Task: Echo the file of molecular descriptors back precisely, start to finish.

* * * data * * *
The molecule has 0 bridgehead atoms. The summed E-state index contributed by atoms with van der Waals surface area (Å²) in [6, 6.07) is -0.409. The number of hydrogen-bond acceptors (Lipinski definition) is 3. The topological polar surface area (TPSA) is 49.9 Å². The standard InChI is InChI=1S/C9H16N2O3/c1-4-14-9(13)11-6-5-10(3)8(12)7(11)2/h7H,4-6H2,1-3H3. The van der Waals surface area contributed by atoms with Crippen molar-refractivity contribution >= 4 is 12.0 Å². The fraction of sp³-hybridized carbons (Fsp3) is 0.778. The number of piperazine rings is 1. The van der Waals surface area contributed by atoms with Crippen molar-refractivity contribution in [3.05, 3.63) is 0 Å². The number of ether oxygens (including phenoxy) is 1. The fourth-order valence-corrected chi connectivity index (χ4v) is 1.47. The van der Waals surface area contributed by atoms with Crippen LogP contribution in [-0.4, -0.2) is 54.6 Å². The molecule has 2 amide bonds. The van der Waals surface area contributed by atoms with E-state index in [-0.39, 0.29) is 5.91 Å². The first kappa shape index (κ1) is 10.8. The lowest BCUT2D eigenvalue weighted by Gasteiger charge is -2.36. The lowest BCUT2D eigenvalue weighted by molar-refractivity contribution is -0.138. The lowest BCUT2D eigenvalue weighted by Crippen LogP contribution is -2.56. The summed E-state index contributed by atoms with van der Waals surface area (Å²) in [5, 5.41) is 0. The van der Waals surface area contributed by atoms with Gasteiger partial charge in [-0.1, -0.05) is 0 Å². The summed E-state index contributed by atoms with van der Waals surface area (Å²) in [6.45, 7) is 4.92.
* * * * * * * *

The molecule has 0 bridgehead atoms. The summed E-state index contributed by atoms with van der Waals surface area (Å²) in [6, 6.07) is -0.409. The number of hydrogen-bond acceptors (Lipinski definition) is 3. The topological polar surface area (TPSA) is 49.9 Å². The standard InChI is InChI=1S/C9H16N2O3/c1-4-14-9(13)11-6-5-10(3)8(12)7(11)2/h7H,4-6H2,1-3H3. The van der Waals surface area contributed by atoms with Crippen molar-refractivity contribution >= 4 is 12.0 Å². The fraction of sp³-hybridized carbons (Fsp3) is 0.778. The number of piperazine rings is 1. The van der Waals surface area contributed by atoms with Crippen molar-refractivity contribution in [3.05, 3.63) is 0 Å². The number of ether oxygens (including phenoxy) is 1. The fourth-order valence-corrected chi connectivity index (χ4v) is 1.47. The van der Waals surface area contributed by atoms with Crippen LogP contribution in [-0.4, -0.2) is 54.6 Å². The molecule has 2 amide bonds. The van der Waals surface area contributed by atoms with E-state index in [-0.39, 0.29) is 5.91 Å². The first kappa shape index (κ1) is 10.8. The lowest BCUT2D eigenvalue weighted by Gasteiger charge is -2.36. The lowest BCUT2D eigenvalue weighted by molar-refractivity contribution is -0.138. The lowest BCUT2D eigenvalue weighted by Crippen LogP contribution is -2.56. The summed E-state index contributed by atoms with van der Waals surface area (Å²) in [5, 5.41) is 0. The van der Waals surface area contributed by atoms with Gasteiger partial charge in [-0.1, -0.05) is 0 Å². The summed E-state index contributed by atoms with van der Waals surface area (Å²) in [6.45, 7) is 4.92.